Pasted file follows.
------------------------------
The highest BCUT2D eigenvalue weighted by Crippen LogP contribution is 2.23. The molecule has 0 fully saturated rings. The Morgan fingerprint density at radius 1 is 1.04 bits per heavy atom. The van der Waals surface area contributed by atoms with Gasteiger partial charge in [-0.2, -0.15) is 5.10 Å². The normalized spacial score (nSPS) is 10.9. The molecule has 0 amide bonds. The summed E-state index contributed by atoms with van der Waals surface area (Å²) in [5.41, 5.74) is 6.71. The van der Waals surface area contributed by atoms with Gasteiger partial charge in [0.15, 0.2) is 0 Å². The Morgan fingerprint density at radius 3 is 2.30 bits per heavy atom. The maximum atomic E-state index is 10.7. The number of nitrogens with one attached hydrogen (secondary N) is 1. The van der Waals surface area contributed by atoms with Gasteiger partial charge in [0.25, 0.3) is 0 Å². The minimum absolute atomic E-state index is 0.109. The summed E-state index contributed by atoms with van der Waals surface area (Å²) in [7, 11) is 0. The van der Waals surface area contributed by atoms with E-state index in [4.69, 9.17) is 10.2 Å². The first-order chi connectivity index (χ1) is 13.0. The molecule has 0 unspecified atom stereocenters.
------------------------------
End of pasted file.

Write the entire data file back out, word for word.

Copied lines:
The highest BCUT2D eigenvalue weighted by Crippen LogP contribution is 2.23. The molecule has 0 fully saturated rings. The Morgan fingerprint density at radius 1 is 1.04 bits per heavy atom. The van der Waals surface area contributed by atoms with Gasteiger partial charge in [-0.2, -0.15) is 5.10 Å². The normalized spacial score (nSPS) is 10.9. The molecule has 0 amide bonds. The summed E-state index contributed by atoms with van der Waals surface area (Å²) in [5.41, 5.74) is 6.71. The van der Waals surface area contributed by atoms with Gasteiger partial charge in [0.15, 0.2) is 0 Å². The Morgan fingerprint density at radius 3 is 2.30 bits per heavy atom. The maximum atomic E-state index is 10.7. The number of nitrogens with one attached hydrogen (secondary N) is 1. The van der Waals surface area contributed by atoms with Gasteiger partial charge in [0.25, 0.3) is 0 Å². The minimum absolute atomic E-state index is 0.109. The summed E-state index contributed by atoms with van der Waals surface area (Å²) in [7, 11) is 0. The van der Waals surface area contributed by atoms with E-state index in [4.69, 9.17) is 10.2 Å². The first-order chi connectivity index (χ1) is 13.0. The molecule has 0 unspecified atom stereocenters.